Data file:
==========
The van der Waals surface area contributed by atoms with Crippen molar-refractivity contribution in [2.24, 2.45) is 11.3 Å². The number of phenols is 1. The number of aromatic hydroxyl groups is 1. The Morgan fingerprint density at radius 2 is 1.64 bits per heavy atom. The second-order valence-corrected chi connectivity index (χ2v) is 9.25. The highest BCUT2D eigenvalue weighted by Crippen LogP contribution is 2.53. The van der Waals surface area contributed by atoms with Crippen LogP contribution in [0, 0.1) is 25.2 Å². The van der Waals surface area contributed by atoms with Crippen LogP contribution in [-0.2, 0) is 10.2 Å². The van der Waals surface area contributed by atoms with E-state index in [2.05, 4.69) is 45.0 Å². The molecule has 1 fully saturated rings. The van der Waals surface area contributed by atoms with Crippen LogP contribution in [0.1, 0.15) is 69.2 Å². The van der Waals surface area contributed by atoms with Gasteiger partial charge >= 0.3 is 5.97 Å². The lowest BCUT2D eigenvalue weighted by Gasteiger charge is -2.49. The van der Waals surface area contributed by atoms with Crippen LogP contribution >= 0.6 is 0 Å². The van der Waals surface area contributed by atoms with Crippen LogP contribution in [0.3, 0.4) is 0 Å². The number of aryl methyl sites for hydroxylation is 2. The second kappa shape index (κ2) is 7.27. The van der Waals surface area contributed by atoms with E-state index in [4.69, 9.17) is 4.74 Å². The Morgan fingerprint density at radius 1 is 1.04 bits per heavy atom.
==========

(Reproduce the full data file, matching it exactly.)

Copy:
The van der Waals surface area contributed by atoms with Crippen molar-refractivity contribution in [2.24, 2.45) is 11.3 Å². The number of phenols is 1. The number of aromatic hydroxyl groups is 1. The Morgan fingerprint density at radius 2 is 1.64 bits per heavy atom. The second-order valence-corrected chi connectivity index (χ2v) is 9.25. The highest BCUT2D eigenvalue weighted by Crippen LogP contribution is 2.53. The van der Waals surface area contributed by atoms with Crippen LogP contribution in [0, 0.1) is 25.2 Å². The van der Waals surface area contributed by atoms with Crippen LogP contribution in [-0.2, 0) is 10.2 Å². The van der Waals surface area contributed by atoms with E-state index in [2.05, 4.69) is 45.0 Å². The molecule has 1 fully saturated rings. The van der Waals surface area contributed by atoms with Crippen LogP contribution in [0.1, 0.15) is 69.2 Å². The van der Waals surface area contributed by atoms with Gasteiger partial charge >= 0.3 is 5.97 Å². The lowest BCUT2D eigenvalue weighted by Gasteiger charge is -2.49. The van der Waals surface area contributed by atoms with Crippen LogP contribution >= 0.6 is 0 Å². The van der Waals surface area contributed by atoms with Crippen LogP contribution in [0.3, 0.4) is 0 Å². The number of aryl methyl sites for hydroxylation is 2. The second kappa shape index (κ2) is 7.27. The van der Waals surface area contributed by atoms with E-state index in [4.69, 9.17) is 4.74 Å². The Morgan fingerprint density at radius 1 is 1.04 bits per heavy atom.